Winter Blogfest: Annalisa Russo

This post is part of Long and Short Reviews’ Winter Blogfest. Leave a comment for a chance to win an autographed copy of book (shipping US only) and $10.00 Amazon gift card .

Fa-la-la-La-la! It’s early December as I write this and the day I set aside to decorate for Christmas. Last year, since I wasn’t expecting any company, I made do with a couple of wreaths and called it a day. I realized too late that I would miss the smell of pine, the festive lights, the old manger set, and the all-around good cheer that accompanies a home decorated for the holidays. So, this year I turn on Christmas music and pull out the multitude of boxes from the basement to the tune of Bing Crosby’s, “It’s Beginning to Look a Lot Like Christmas.”

I start with the all-white lights for the tree in my bedroom. Soon, I realize I’m unpacking memories along with ornaments wrapped lovingly in thin, raggedy tissue paper. The box is a mini time capsule: a fragile glass ornament announces Buon Natali, bought for our first tree together in 1966; counted cross-stitched ornaments made and exchanged with friends, some forty years old now; teacher ornaments from former students; ornaments purchased on vacation to remember the occasion. I place them just so—in my favorite spots around the tree.

I think about how children’s memories last longer than most of their presents and of the memories I made with my own children. I wonder if I succeeded in sharing what was in my heart. Some Christmas rituals remain, some just fade away, and some new ones are introduced over the years—the past blended with the present—traditions passed down to sons and daughters, nieces and nephews. And so, hosting the celebration evolves.

Then I turn to my favorite task: setting up the manger—the reason for the season. I nestle the wooden manger among three small lit trees, unwrap the paper mâché figures, and carefully place them, one by one, in the setting, always placing the Babe in last. I hang the golden angel from one of the branches, high above, and all is right with the world.

Holidays don’t always go as planned, but it’s not about being perfect. They may not end as expected or desired, but if they end with shared stories of time spent together and the Child, you have the heart of it.

So, I finish my tasks, make a cup of hot chocolate, and sit in front of the fire to read the mail. I see an old friend’s name on a Christmas card. What a nice end to a lovely day!

Wishing you a stress-free Christmas full of joyful new memories!
Merry Christmas!! Annalisa

Fifth grade math teacher Jillian Magee loves Christmas and all the folderol that goes with it. Unfortunately, the universe seems bent on depriving her of joy in the season. All her well-thought-out plans have gone awry, including her family members, who are all MIA this year. She’s stuck with her awful cat, Buster, and a deep longing for the good old days when her best friend, and first love, lived across the street. Then, a well-intentioned celestial do-gooder shows up in the form of a quirky Jacob Marley—of the female variety. So as Christmas Day draws near, Jillian finds herself careening toward a Yuletide disaster.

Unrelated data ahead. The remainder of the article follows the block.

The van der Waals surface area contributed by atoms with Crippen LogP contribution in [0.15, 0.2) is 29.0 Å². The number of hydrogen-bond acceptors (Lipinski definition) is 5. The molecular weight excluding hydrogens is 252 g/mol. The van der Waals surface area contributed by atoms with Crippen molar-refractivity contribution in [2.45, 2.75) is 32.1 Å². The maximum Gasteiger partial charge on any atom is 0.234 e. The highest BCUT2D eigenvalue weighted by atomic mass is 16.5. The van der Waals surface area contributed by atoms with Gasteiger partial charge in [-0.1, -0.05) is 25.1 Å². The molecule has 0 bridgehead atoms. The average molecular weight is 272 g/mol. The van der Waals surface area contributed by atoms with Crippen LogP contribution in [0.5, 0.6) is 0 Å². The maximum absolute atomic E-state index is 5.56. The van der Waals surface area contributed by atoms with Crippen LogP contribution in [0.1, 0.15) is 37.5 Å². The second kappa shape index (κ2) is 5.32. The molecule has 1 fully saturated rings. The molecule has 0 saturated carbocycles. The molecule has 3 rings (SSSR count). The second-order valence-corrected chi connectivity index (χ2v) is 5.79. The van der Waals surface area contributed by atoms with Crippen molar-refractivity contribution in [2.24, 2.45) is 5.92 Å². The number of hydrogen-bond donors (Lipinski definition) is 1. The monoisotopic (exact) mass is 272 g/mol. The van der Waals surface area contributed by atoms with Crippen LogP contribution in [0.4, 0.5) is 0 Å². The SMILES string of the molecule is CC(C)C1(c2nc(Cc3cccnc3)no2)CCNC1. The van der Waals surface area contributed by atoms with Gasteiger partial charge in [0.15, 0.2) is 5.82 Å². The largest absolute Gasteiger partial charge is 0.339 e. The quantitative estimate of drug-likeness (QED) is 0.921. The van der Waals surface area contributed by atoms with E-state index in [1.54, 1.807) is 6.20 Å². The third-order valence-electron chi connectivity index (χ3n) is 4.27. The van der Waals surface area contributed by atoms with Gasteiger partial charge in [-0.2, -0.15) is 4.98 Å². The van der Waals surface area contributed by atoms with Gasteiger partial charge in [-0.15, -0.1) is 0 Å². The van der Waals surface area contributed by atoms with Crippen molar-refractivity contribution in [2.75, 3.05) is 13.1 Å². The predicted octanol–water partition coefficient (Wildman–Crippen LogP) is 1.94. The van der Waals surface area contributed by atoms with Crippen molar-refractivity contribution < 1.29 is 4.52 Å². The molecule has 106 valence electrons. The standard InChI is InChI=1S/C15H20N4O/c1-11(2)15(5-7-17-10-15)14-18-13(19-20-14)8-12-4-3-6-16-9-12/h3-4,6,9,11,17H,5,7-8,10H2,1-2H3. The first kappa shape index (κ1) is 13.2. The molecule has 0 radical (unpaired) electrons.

Tristán Solano aka Trystan Sol, mega heartthrob and lead keyboardist for a popular rock band heads home, where he finds himself up to his elbows in tinsel and small-town holiday traditions—and everything else he left behind to follow his dreams, including the only girl he ever loved. With more money than he could ever spend in one lifetime, he longs for his old, uncomplicated life back…and for his first friend, Jillie Magee.

Is Jillian destined to have her heart broken again, or can she and Tristan overcome the past and keep each other warm this Christmas?

About the Author: Annalisa Russo is a Midwest girl who grew up in an overpopulated, first-generation Italian family in the burbs of Chicago, the setting for her historical romance novels based in the 20th century. Rags to Rubies, her first stand-alone book, was published in 2012. Annalisa’s first series, The Cavelli Angel Saga, was recently completed with the release of Angel Boy, the fourth book of the series which chronicles the lives of Italian immigrants in the 1920’s and 30’s. Angel Lost, Angel Found, third in the series, was a finalist in the IDA-International Digital Award 2016 for historical romance. Her newest projects include a holiday book, All Hearts Come Home for Christmas, and a stand-alone book, A Girl’s Best Friend due out by end of 2017. Along with a passion for reading and writing, Annalisa enjoys gardening, cooking for company, and frequently invents reasons for traveling. The mother of two grown children, she inherited a narcissistic tabby named Buster who really runs the show.

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Winter Blogfest: Helen C. Johannes

This post is part of Long and Short Reviews’ Winter Blogfest. Leave a comment for a chance to win a Kindle e-book copy of BLOODSTONE, US only.